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Seminar 14

Visual Culture, the Natural World and Technology

 

Seminar questions

  1. How was nature incorporated into art?
  2. How much did art help in the classification of the natural world?
  3. “The scientific revolution would have been impossibile without the support of the visual arts”. Discuss
  4. In what ways were the arts instrumental in the transmission of technical knowledge?

 

Suggested reading

Alpers, Svetlana, The Art of Describing. Dutch Art in the Seventeenth Century, Chicago-London 1983 [ND 646.A5]

 

Baldasso, Renzo, ‘The Role of Visual Representation in the Scientific Revolution: A Historiographic Inquiry’, Centaurus, 42 (2006), pp. 69-88

 

DaCosta Kaufmann, Thomas, The Mastery of Nature. Art, Science, and Humanism in the Renaissance, Princeton 1993 [CB 361.K2], chs. 1, 5-6

 

Davis, Natalie Zemon, Women on the Margins: Three Seventeenth Century Lives, Harvard 1997, chapter on Maria Sybilla Merian, pp. 140-202

 

Edgerton jr., Samuel, The Heritage of Giotto’s Geometry: Art and Science on the Eve of the Scientific Revolution, Ithaca 1991 [N 7430.5.3]

 

Eichberger, Dagmar, ‘Naturalia and Artefacta: Durer’s Nature Drawings and Early Collecting’, in Durer and His Culture, eds. D. Eichberger and C. Zika, Cambridge 1998, pp. 13-37 [ND 588.D9]

Ellenius, Allen (ed), The Natural Sciences and the Arts: Aspects of Interaction from the Renaissance to the Twentieth Century, Uppsala 1985

 

Farago, Claire J. (ed), Leonardo’s Projects, c. 1500-1519, New York-London 1999 [ND 623.L3]

 

Field, Judith V., The Invention of Infinity: Mathematics and Arts in the Renaissance, Oxford 1997 [N 7430.5.F4]

 

Freedberg, David, ‘Science, Commerce, and Art: Neglected Topics at the Junction of History and Art History’, in Art in History. History in Art. Studies in Seventeenth-Century Dutch Culture, ed. D. Freedberg and J. de Vries, Santa Monica, CA, 1991, pp. 376-428

Goldgar, Anne, Tulipmania. Money, Honor, and Knowledge in the Dutch Golden Age, Chicago 2007

 

Jones, Caroline – Galison, Peter, Picturing Science Producing Art, New York 1998 [N 72.S3]

 

Keller, Alex, ‘Renaissance Theaters of Machines’, Technology and Culture, 9 (1978), pp. 495-508

 

Kemp, Martin, Leonardo da Vinci: The Marvellous Works of Nature and Man, London 1981 [ND 623.L3]

Kemp, Martin, ‘”The Mark of Truth”: Looking and Learning in Some Anatomical Illustrations from the Renaissance and Eighteenth Century’, in Medicine and the Five Senses, eds. W.F. Bynum and R. Porter, Cambridge 1993, pp. 85-121 [R 131.M3]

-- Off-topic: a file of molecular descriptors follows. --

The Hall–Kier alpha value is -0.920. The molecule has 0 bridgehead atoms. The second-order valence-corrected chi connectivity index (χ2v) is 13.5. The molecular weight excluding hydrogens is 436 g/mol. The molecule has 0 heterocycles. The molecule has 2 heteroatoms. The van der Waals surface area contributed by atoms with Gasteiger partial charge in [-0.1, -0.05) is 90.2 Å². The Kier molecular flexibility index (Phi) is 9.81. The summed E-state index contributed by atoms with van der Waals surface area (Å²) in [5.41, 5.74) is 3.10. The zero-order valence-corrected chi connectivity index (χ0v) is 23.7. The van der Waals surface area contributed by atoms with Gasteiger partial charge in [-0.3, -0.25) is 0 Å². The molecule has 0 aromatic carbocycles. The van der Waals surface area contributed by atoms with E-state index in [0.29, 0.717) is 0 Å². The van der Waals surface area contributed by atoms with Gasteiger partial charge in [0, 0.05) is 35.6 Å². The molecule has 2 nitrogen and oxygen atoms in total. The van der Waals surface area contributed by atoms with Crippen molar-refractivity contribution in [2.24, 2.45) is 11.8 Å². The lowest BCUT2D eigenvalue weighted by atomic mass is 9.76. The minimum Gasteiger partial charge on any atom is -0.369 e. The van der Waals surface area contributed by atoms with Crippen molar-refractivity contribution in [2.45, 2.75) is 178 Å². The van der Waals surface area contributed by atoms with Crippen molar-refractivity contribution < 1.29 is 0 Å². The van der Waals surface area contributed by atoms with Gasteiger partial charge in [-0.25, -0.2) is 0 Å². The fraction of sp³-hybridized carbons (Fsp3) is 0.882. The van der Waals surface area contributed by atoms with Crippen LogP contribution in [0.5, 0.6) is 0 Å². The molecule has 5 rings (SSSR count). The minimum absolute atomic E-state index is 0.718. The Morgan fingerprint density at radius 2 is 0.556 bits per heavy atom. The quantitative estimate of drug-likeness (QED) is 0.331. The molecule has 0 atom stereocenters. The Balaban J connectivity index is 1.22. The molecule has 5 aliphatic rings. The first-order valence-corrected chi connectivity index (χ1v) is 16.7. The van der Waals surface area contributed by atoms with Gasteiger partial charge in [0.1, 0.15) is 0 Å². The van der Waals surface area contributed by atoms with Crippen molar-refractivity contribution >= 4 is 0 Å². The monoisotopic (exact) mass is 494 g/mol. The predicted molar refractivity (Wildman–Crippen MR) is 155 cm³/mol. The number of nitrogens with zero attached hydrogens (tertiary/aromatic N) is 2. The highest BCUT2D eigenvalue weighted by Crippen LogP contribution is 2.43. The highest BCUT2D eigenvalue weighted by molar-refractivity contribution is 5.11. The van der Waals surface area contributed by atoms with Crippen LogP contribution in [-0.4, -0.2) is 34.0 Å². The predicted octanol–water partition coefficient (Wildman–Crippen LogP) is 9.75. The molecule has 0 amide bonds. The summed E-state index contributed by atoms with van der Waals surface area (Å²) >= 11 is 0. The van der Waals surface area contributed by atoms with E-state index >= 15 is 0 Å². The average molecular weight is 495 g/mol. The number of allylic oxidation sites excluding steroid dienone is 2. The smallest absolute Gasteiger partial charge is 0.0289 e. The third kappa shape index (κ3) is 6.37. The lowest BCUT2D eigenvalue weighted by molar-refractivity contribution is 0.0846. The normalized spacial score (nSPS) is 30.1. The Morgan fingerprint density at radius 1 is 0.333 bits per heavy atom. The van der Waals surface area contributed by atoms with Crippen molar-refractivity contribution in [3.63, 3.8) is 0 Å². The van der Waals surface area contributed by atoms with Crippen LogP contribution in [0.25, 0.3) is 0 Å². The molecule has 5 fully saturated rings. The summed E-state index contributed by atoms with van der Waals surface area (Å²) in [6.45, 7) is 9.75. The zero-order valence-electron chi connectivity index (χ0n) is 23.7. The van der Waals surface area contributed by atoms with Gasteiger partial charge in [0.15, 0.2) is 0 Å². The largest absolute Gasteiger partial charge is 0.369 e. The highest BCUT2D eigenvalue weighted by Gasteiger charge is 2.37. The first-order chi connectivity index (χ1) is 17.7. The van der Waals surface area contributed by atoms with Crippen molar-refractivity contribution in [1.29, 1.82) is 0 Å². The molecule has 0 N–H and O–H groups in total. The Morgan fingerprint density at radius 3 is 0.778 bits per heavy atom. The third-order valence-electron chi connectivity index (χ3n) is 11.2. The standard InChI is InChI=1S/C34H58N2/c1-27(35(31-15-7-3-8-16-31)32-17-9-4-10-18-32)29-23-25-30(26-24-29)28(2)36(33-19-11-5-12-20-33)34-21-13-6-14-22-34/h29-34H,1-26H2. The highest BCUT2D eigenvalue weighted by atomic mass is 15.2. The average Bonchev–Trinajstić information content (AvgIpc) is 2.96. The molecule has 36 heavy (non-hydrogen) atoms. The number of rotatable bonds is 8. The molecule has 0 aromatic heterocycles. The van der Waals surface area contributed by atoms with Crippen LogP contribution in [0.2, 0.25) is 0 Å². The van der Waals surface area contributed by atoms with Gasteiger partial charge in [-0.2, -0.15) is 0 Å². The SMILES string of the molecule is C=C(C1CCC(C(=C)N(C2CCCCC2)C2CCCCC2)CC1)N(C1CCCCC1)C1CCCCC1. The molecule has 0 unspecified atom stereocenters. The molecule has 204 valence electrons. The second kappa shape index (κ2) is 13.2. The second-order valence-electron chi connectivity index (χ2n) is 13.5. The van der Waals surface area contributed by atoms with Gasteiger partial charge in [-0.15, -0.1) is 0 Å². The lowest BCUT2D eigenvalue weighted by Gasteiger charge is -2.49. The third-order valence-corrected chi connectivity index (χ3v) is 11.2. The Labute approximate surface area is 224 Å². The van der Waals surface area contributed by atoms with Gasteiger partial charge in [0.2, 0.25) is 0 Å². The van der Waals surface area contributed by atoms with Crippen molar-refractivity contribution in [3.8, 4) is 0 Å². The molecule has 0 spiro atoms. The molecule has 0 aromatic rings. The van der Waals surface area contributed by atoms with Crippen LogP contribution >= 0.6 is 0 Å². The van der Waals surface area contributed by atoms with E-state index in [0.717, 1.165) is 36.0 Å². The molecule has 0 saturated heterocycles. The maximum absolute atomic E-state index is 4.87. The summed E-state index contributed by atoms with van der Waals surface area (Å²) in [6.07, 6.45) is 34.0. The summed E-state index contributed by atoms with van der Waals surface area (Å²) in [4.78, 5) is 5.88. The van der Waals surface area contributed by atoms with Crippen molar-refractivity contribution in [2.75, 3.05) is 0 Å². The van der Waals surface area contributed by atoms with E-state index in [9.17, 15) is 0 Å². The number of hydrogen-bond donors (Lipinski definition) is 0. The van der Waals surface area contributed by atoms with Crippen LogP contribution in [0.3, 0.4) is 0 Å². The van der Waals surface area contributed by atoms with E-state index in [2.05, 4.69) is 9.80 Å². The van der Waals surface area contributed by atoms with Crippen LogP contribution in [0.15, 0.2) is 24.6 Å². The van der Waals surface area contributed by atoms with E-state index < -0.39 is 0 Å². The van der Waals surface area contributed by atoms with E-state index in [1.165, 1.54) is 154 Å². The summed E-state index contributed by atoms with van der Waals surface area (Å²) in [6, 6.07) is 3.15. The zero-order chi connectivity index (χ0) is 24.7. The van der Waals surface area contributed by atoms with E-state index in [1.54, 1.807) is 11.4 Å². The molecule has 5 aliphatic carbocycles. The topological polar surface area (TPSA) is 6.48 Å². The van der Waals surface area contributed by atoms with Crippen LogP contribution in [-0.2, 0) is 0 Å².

Kemp, Martin, “’Wrought By No Artist’s Hand: The Natural, the Artificial, the Exotic, and the Scientific in Some Artifacts from the Renaissance”, in Farago, Claire J. (ed), Reframing the Renaissance: Visual Culture in Europe and Latin America, New Haven-London 1995, pp. 177-196

 

Kusukawa, Sachiko, ‘Leonhart Fuchs on the Importance of Pictures’, Journal of the History of Ideas, 58 (1997), pp. 403-427 [Project Muse]

Lazzaro, Claudia, ‘Animals as Cultural Signs: A Medici Menagerie in the Grotto at Castello’, in Reframing the Renaissance: Visual Culture in Europe and Latin America 1450-1650, New Haven-London 1995, pp. 197-227 [N 6370.R3]

 

Lefèvre, Wolfgang, Picturing Machines 1400-1700, Boston MIT 2004

 

Prager, Frank D. – Scaglia, Gustina, Brunelleschi. Studies of his Technology and Inventions, Cambridge (Mass.) 1970 (reprinted in Mineola, NY, 2004) [TA 140.B7]

 

Reeves, Eileen, Painting the Heavens: Art and Science in the Age of Galileo, Princeton 1997 [ND 1460.A8]

 

Reeves, Eileen, ‘The New Sciences and the Visual Arts’, in A Companion to Renaissance and Baroque Art, eds. B. Bohn and J.M. Saslow, Oxford 2013, pp. 316-330

 

Rossi, Paolo, Philosophy, Technology, and the Arts in the Early Modern Era, New York 1970

 

Santillana, Giorgio, ‘The Role of Art in the Scientific Renaissance’, in Critical Problems in the History of Science, ed. Marshall Clagett, Madison, Wisconsin, 1959, pp. 33-65 [Q 125.I6]

 

Schama, Simon, ‘Perishable Commodities: Dutch Still-Life Painting and the “Empire of Things”’, in Consumption and the World of Goods, eds. John Brewer and Roy Porter, London 1993, pp. 478-488 [HS 2200.C6]

 

Schultz, Bernard, Art and Anatomy in Renaissance Italy, Ann Arbor 1985 [N 6915.S2]

 

Shirley, J. – Hoeniger, F. (eds), Science and the Arts in the Renaissance, Washington, D.C., 1985

 

Smith, Pamela H. – Findlen, Paula (eds), Merchants and Marvels: Commerce, Science, and Art in Early Modern Europe, eds. P.H. Smith and P. Findlen, New York-London 2002 [N 72.M3]

 

Smith, Pamela H., The Body of the Artisan: Art and Experience in the Scientific Revolution, Chicago 2004